But as I sit in my parent's rec room, and let the noise of some non-watched television show play in the background, I'm assessing once again.
My dad is a kind genius of sorts.
Did I tell you that I hit a semi-truck a couple of weeks ago?
Well I did.
But now, my vehicle once again is in the hospital.
I get it. These things happen. It's life.
One day your doing fine. And then you're not.
But I called my dad right after the semi-truck and my vehicle had a rendezvous on an LA freeway.
And I thought to myself, "How amazing is it that I actually have a dad to call right now, who can walk me through this whole mess and also understand all the technical aspects regarding the ways in which to fix my vehicle."
My dad, he's just good at stuff.
And I know this might sound morbid, but I'm constantly thinking, what will I do when my dad is gone?? Who will be the man in my life that I can call at any time of the day or night? Who will be the one that can always fix my car? The one that is willing to come rescue me as I'm stranded in God knows what city and won't leave my side until I ask him to?
For those that don't know, my dad--or rather technically, my step dad, has raised me alongside my mom since I was about 3 years old. So yes, he's my dad. I can't remember a time that I ever referred to him as my step dad. That title never fit him.
I understand sacrificial love because of him and how he's laid down his life for my mom and me.
On certain occasions, I find myself thinking about those of us who had extraordinary fathers, it's sort of a crushing blow.
Because many in this world did not have extraordinary fathers. And their actions reflect a sort of pain and anger. And I find myself in contention or at odds, or on a different playing field altogether when it comes to my faulty communication methods. Like, "But why are you so worried? It's gonna work out. It always does." Cue, the angry stares back at me, not understanding why I don't have my underwear in a bunch, why I'm not freaking out in the midst of turmoil and high intensity situations.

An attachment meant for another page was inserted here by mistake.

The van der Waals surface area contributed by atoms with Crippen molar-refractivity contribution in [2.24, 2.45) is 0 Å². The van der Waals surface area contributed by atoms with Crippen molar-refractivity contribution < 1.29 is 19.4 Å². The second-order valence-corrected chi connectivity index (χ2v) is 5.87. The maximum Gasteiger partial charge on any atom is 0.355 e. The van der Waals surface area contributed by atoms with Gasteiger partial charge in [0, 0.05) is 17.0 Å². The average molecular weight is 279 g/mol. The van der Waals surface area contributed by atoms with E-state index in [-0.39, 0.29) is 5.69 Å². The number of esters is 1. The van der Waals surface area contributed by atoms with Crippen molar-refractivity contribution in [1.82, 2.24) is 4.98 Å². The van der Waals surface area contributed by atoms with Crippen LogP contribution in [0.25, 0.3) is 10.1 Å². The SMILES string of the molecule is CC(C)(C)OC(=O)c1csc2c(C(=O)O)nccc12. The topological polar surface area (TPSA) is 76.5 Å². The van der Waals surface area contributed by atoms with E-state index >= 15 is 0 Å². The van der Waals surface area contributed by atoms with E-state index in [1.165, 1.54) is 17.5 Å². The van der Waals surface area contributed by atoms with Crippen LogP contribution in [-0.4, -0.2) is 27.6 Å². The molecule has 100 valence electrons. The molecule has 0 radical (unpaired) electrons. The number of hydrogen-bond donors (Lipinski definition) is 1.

But my words come from a place of feeling stability and safe, secure and cared for. All the things my dad provided for me while I was growing up.
But then again, those of us with extraordinary fathers, sometimes take the whole experience for granted. And we can easily trip into this sense of entitlement and act as if we've lost all common sense and the world solely revolves around us. As if we are always owed something. But that's another topic all together. You know the topic, the one where you feel as if the world always owes you something, forgetting that the entire world is going through something everyday--Just.Like.You.
But the nuts and bolts of it is this:
I don't want a man.
And I don't expect a man.
Rather, I sorta kinda need a champion.
I want a champion.
One who's not afraid to get his hands dirty. To figure things out with me. To talk to me about random technical things. Because I'm always curious.
One who's not afraid to be vulnerable with me, who's not afraid to be afraid, who's interested in the solution not just rehashing the problem.
One who is sensitive to the ways of a woman.
One who's finished living recklessly. So much so, the rough parts of him have given way to the diamond essence of who he is.
One who understands legacy.
Yes, I'm quite keen on this idea of a champion, because I've seen and lived with one once (Thank you, dad). I know they exist.
My champion is out there. I'm quite sure of it.
But until then, I'm convinced more than ever I don't want a man...
"We aim above the mark to hit the mark."
- Ralph Waldo Emerson